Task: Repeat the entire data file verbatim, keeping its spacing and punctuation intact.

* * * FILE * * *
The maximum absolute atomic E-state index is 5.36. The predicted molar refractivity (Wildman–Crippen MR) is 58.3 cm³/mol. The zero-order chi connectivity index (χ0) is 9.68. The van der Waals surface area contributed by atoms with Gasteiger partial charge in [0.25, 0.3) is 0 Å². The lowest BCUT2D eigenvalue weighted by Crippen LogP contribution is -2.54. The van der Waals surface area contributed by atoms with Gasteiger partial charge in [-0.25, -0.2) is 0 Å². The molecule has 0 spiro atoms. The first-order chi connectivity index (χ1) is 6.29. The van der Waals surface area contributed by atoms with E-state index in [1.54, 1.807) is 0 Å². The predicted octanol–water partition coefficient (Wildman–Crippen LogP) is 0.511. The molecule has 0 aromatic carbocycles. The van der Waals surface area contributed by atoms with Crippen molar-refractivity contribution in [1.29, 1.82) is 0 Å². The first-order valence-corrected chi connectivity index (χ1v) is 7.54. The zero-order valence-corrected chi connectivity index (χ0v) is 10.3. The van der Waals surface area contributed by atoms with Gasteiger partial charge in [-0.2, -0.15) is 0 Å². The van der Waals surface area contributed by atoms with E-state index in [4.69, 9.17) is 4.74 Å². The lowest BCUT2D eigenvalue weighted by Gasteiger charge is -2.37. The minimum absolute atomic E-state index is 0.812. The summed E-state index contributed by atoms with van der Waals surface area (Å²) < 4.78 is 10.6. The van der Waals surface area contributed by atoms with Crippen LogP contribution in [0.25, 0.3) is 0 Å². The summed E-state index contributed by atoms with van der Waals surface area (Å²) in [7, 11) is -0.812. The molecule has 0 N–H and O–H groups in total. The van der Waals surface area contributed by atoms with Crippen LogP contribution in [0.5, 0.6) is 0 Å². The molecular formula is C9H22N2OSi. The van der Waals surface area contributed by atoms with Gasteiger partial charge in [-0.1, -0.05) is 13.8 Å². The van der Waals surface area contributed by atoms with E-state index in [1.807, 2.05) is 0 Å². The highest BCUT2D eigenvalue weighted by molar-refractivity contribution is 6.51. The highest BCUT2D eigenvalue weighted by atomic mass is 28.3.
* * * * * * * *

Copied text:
The maximum absolute atomic E-state index is 5.36. The predicted molar refractivity (Wildman–Crippen MR) is 58.3 cm³/mol. The zero-order chi connectivity index (χ0) is 9.68. The van der Waals surface area contributed by atoms with Gasteiger partial charge in [0.25, 0.3) is 0 Å². The lowest BCUT2D eigenvalue weighted by Crippen LogP contribution is -2.54. The van der Waals surface area contributed by atoms with Gasteiger partial charge in [-0.25, -0.2) is 0 Å². The molecule has 0 spiro atoms. The first-order chi connectivity index (χ1) is 6.29. The van der Waals surface area contributed by atoms with E-state index in [1.54, 1.807) is 0 Å². The predicted octanol–water partition coefficient (Wildman–Crippen LogP) is 0.511. The molecule has 0 aromatic carbocycles. The van der Waals surface area contributed by atoms with Crippen molar-refractivity contribution in [1.29, 1.82) is 0 Å². The first-order valence-corrected chi connectivity index (χ1v) is 7.54. The zero-order valence-corrected chi connectivity index (χ0v) is 10.3. The van der Waals surface area contributed by atoms with Gasteiger partial charge in [-0.2, -0.15) is 0 Å². The van der Waals surface area contributed by atoms with E-state index in [4.69, 9.17) is 4.74 Å². The lowest BCUT2D eigenvalue weighted by Gasteiger charge is -2.37. The minimum absolute atomic E-state index is 0.812. The summed E-state index contributed by atoms with van der Waals surface area (Å²) < 4.78 is 10.6. The van der Waals surface area contributed by atoms with Crippen LogP contribution in [0.25, 0.3) is 0 Å². The summed E-state index contributed by atoms with van der Waals surface area (Å²) in [7, 11) is -0.812. The molecule has 0 N–H and O–H groups in total. The van der Waals surface area contributed by atoms with Crippen LogP contribution in [0.5, 0.6) is 0 Å². The molecular formula is C9H22N2OSi. The van der Waals surface area contributed by atoms with Gasteiger partial charge in [-0.1, -0.05) is 13.8 Å². The van der Waals surface area contributed by atoms with E-state index in [1.807, 2.05) is 0 Å². The highest BCUT2D eigenvalue weighted by molar-refractivity contribution is 6.51. The highest BCUT2D eigenvalue weighted by atomic mass is 28.3.